Tuesday, April 19, 2011

Mandelbrot Set

Last year I had a hilarious idea for a food-related Passover joke. It could be argued I don't have an encyclopedic knowledge of Jewish law and tradition. However, that doesn't ever seem to stop me from knowing just enough about their holidays to completely ruin them when I try to emulate them. This would be more disheartening only if I put any actual effort into it.

So, last year, my "hilarious" idea never came to fruition. For the more than a year (thanks to the wild and crazy schedules of biblical holidays) this container of matzo cake meal has been sitting in my cabinet. Each time I open the cupboard door it mocks me with a reminder of my failures of the previous Pesach.

What's that? You're curious as to what this "hilarious" idea was. It's quite simple.

I was going to make some mandelbrot but I was going to make it in the shape of a Mandelbrot Set. There were a number of problems with this idea. 1.) It turns out that they don't sell cookie cutters in the shape of a Mandelbrot Set, 2.) It's difficult to cut this shape free form, 3.) It turns out that mandelbrot is not named after mathematician Benoît Mandelbrot, and 4.) This was an incredibly stupid idea.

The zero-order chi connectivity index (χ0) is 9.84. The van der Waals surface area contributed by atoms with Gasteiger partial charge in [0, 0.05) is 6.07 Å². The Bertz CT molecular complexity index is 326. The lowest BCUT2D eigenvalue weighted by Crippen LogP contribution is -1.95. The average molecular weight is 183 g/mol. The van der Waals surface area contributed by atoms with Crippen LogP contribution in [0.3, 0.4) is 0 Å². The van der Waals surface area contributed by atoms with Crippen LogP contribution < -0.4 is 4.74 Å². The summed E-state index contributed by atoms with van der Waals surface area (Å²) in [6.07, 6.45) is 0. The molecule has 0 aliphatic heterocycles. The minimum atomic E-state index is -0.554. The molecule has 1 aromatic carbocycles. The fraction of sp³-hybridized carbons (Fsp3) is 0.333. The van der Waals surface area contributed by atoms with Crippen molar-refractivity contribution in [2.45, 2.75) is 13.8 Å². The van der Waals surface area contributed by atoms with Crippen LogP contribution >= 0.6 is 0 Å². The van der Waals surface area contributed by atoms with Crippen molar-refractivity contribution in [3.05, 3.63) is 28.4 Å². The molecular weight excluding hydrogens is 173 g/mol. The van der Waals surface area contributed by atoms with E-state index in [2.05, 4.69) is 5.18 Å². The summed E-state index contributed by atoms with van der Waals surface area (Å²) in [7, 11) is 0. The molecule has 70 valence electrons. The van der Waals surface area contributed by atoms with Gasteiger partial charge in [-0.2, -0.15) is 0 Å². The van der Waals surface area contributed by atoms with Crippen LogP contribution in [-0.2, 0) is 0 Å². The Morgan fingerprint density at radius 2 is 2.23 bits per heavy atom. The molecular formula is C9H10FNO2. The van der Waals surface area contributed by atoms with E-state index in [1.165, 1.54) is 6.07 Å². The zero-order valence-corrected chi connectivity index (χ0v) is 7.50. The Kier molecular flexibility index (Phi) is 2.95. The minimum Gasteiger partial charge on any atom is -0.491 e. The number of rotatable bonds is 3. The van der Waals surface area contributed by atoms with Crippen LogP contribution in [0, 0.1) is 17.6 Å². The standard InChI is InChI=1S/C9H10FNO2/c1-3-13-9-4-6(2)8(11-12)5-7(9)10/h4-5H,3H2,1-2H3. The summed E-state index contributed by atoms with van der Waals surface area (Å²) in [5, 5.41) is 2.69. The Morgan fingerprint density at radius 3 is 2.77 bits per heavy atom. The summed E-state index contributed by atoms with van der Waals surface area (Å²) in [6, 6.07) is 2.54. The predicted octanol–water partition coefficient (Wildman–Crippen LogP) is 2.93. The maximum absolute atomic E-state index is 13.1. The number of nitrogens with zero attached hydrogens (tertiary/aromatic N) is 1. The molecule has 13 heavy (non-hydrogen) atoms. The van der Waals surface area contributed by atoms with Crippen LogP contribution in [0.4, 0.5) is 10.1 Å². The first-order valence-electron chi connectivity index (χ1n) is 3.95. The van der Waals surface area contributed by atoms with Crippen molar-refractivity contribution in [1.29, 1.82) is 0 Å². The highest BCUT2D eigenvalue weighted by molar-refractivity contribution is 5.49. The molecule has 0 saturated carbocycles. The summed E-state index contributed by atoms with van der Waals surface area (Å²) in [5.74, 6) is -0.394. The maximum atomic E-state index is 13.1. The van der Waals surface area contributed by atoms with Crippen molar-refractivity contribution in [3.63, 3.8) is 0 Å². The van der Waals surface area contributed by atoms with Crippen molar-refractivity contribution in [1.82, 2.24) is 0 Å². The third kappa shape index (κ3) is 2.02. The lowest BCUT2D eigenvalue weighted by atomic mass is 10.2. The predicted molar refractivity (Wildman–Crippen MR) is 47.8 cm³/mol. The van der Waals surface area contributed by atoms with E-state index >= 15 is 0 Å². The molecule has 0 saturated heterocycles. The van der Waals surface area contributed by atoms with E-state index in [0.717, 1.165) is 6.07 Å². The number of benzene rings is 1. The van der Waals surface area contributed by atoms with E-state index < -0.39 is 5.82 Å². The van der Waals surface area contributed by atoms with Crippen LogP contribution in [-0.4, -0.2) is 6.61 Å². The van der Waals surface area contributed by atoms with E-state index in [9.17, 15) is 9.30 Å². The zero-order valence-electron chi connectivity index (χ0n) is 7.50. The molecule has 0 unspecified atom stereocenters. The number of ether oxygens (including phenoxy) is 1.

Instead I was forced to make my set in a slightly different way.

I started by making this batter using sugar, butter, and eggs then folding in the matzo meal and cornstarch. There are a few problems with this. Traditionally you are supposed to use margarine in the recipe. I chose to ignore that step since margarine has no place in any cooking or baking. Generally when I see the work margarine in a recipe I immediately look for a new recipe but since this was a kosher item I didn't hold it against the recipe writer.

I also used cornstarch in place of potato starch because who has potato starch just lying around?

I split the batter into three segments. To one I added pistachio nut paste and chopped pistachios. To another I added chocolate chips and peanut butter. The the last segment I added chopped almonds, dried cherries, and sour cherry preserves.

I baked them in the oven for about 50 minutes then sliced them and served them. Traditionally I think you're supposed to slice them and then bake them again to make them hard like biscotti. Since I really don't like biscotti (or really any crunch cookie) I opted to just bake, slice, and serve. Coincidentally this is how I do my biscotti as well. Technically I guess it's uniscotti.

Baked only once but twice as delicious!

So there you have it. I arrived at my mandelbrot set after all. It wasn't how I originally intended it but at the very least I will no longer have that container of matzo meal in the cupboard constantly reminding me of the previous year's failure.

Hilarious, I tell you!


Diane said...

I totally agree; I don't like biscotti or crunchy cookies either!

uberlours said...

I suppose it is OK if you have the same terrible taste in cookies as you MIL